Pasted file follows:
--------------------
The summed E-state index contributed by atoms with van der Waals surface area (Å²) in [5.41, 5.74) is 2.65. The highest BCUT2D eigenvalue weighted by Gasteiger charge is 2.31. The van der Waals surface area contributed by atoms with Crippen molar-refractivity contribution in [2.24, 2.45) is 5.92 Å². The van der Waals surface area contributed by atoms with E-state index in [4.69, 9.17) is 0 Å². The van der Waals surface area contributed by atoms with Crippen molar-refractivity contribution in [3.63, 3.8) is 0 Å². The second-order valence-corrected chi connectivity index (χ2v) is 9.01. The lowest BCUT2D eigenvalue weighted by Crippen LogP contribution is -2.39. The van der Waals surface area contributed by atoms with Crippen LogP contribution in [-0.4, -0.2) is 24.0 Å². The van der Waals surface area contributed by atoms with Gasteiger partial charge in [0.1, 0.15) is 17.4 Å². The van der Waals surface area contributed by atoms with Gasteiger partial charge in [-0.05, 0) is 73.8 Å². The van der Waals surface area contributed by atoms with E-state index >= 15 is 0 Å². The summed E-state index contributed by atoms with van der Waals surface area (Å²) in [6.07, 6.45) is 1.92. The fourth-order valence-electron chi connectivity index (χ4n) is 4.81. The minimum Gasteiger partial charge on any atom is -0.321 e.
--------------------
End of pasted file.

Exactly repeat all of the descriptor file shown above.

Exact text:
The summed E-state index contributed by atoms with van der Waals surface area (Å²) in [5.41, 5.74) is 2.65. The highest BCUT2D eigenvalue weighted by Gasteiger charge is 2.31. The van der Waals surface area contributed by atoms with Crippen molar-refractivity contribution in [2.24, 2.45) is 5.92 Å². The van der Waals surface area contributed by atoms with E-state index in [4.69, 9.17) is 0 Å². The van der Waals surface area contributed by atoms with Crippen molar-refractivity contribution in [3.63, 3.8) is 0 Å². The second-order valence-corrected chi connectivity index (χ2v) is 9.01. The lowest BCUT2D eigenvalue weighted by Crippen LogP contribution is -2.39. The van der Waals surface area contributed by atoms with Crippen LogP contribution in [-0.4, -0.2) is 24.0 Å². The van der Waals surface area contributed by atoms with Gasteiger partial charge in [0.1, 0.15) is 17.4 Å². The van der Waals surface area contributed by atoms with Gasteiger partial charge in [-0.05, 0) is 73.8 Å². The van der Waals surface area contributed by atoms with E-state index >= 15 is 0 Å². The summed E-state index contributed by atoms with van der Waals surface area (Å²) in [6.07, 6.45) is 1.92. The fourth-order valence-electron chi connectivity index (χ4n) is 4.81. The minimum Gasteiger partial charge on any atom is -0.321 e.